The 28-year-old, who has suffered a disgraceful amount of racial abuse in the past, called for action, education and change after being targeted on social media last year.
He has since opened up about a number of topics on the On The Judy podcast, including his thoughts on being used as a "tick box" without change actually happening.
"The whole kneeling down - why must I kneel down for you to show that we matter?" Zaha said.
"Why must I even wear Black Lives Matter on the back of my top to show you that we matter? This is all degrading stuff.
"When people constantly want to get me to do Black Lives Matter talks and racial talks and I'm like, I'm not doing it just so you can put 'Zaha spoke for us'. Like a tick box, basically.
"I'm not doing any more, because unless things change. I'm not coming to chat to you just for the sake of it, like all the interviews I've done.
"All these platforms - you see what's happening, you see people making fake accounts to abuse black people constantly, but you don't change it.
"So don't tell me to come and chat about stuff that's not going to change. Change it.
"All that stuff that you lot are doing, all these charades mean nothing."
Zaha was the subject of racist abuse in July last year ahead of Crystal Palace's Premier League fixture at Aston Villa.
A 12-year-old boy was arrested by West Midlands Police in relation to the abuse.
"People need to understand that whatever your age, that your behaviour and your words come with consequences and you cannot hide behind social media," he wrote on social media afterwards.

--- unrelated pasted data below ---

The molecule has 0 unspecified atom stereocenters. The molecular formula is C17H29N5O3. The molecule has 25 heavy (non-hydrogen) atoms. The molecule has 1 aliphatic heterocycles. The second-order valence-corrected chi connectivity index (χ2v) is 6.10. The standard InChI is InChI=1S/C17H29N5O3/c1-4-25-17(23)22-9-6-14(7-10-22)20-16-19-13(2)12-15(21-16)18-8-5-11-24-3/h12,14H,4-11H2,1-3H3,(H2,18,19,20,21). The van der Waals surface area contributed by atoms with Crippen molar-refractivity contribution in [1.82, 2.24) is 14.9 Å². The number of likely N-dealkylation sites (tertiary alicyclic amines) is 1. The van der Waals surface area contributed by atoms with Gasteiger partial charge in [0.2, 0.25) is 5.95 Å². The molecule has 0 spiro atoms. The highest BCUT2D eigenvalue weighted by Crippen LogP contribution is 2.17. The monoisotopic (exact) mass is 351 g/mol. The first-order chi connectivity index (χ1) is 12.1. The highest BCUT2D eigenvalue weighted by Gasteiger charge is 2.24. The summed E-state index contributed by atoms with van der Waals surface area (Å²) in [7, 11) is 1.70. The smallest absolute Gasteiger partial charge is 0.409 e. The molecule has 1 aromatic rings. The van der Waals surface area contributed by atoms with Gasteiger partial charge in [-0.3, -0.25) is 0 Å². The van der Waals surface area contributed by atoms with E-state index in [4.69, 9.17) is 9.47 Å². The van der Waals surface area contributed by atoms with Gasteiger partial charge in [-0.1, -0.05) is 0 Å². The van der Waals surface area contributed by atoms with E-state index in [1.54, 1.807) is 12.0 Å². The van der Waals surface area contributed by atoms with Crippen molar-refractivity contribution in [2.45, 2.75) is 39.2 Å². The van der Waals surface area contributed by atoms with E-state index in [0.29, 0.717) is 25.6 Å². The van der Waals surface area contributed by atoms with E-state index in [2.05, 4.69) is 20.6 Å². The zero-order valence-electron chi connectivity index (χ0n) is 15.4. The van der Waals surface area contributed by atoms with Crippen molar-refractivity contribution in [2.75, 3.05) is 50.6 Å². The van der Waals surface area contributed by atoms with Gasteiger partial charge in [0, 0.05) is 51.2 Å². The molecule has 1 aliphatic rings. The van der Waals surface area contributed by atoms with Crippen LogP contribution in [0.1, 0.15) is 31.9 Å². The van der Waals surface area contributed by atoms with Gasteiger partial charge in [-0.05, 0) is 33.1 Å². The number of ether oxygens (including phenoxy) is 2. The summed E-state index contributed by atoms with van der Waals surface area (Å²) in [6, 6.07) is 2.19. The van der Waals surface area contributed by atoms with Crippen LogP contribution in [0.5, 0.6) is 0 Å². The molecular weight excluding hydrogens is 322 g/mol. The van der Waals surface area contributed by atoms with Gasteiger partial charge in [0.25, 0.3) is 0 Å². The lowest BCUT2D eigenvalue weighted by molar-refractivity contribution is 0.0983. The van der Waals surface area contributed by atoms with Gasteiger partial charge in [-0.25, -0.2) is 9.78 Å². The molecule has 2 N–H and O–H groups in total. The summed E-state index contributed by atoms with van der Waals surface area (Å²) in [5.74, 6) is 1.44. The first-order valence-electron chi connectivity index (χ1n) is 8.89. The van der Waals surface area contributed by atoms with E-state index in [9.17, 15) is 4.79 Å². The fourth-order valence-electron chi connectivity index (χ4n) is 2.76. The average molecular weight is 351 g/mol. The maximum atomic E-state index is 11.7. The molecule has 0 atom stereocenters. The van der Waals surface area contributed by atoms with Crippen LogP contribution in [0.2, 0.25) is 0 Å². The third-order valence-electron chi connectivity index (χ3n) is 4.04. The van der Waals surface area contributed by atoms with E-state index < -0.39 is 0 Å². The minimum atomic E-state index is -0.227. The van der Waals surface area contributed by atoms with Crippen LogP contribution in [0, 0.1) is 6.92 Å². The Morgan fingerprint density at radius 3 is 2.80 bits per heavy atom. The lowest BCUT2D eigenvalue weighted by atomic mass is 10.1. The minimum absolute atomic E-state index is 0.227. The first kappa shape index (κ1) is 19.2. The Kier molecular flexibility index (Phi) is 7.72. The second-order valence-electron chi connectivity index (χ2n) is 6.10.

"It is important social media platforms do as they did yesterday and seek out those individuals and remove them.
"This is not the first time I have received messages like this, nor am I the only player to receive messages like this - it happens every day.
"I want to thank everyone for the love and support but enough is enough! It is not enough to be disgusted by these messages and move on.
"'We need action, we need education, we need to change."
Zaha's comments come after Nottingham Forest striker Lyle Taylor explained his decision not to take a knee before games. He also strongly criticised the Black Lives Matter campaign.
The Championship striker scored the only goal in Forest's FA Cup third-round tie against Cardiff City in January.
And in his post-match comments, Taylor explained that he believes the effectiveness of taking a knee has been "diluted beyond belief".
"My support for what is that we're trying to achieve is absolute, but I do not support Black Live Matter as an institution or organisation," he told BBC Radio Nottingham, per Nottinghamshire Live.
"I would request anyone looks into Black Lives Matter to look into what that organisation does and what they stand for because it's scandalous that the world and the world's media has got behind Black Lives Matter.
"Not the message; of course black lives matter. [But] standing behind Black Lives Matter and all the institutions that have done that - the BBC, Sky, all of them saying Black Lives Matter - it's not a good idea because of what the organisation stands for.
"The message overall is 100% important, don't get me wrong on that... In terms of black lives actually mattering and black people being killed by police more frequently, that's not a good thing.
"Black lives do matter, but you'll never hear me say Black Lives Matter again in reference to that company."
The Black Lives Matter group was founded in 2013 after the death of black American teenager, Trayvon Martin. He was shot dead but the man charged with his murder was acquitted.
The movement became increasingly visible worldwide following the death of another black American, George Floyd, who died after police officer Derek Chauvin pushed his knee into Floyd's neck for almost eight minutes.
Footballers taking a knee before kick-off became a common sight in 2020 after football returned, with players also wearing Black Lives Matter on their shirts.
It has continued this year and has the support of most professional players
Featured Image Credit: PA
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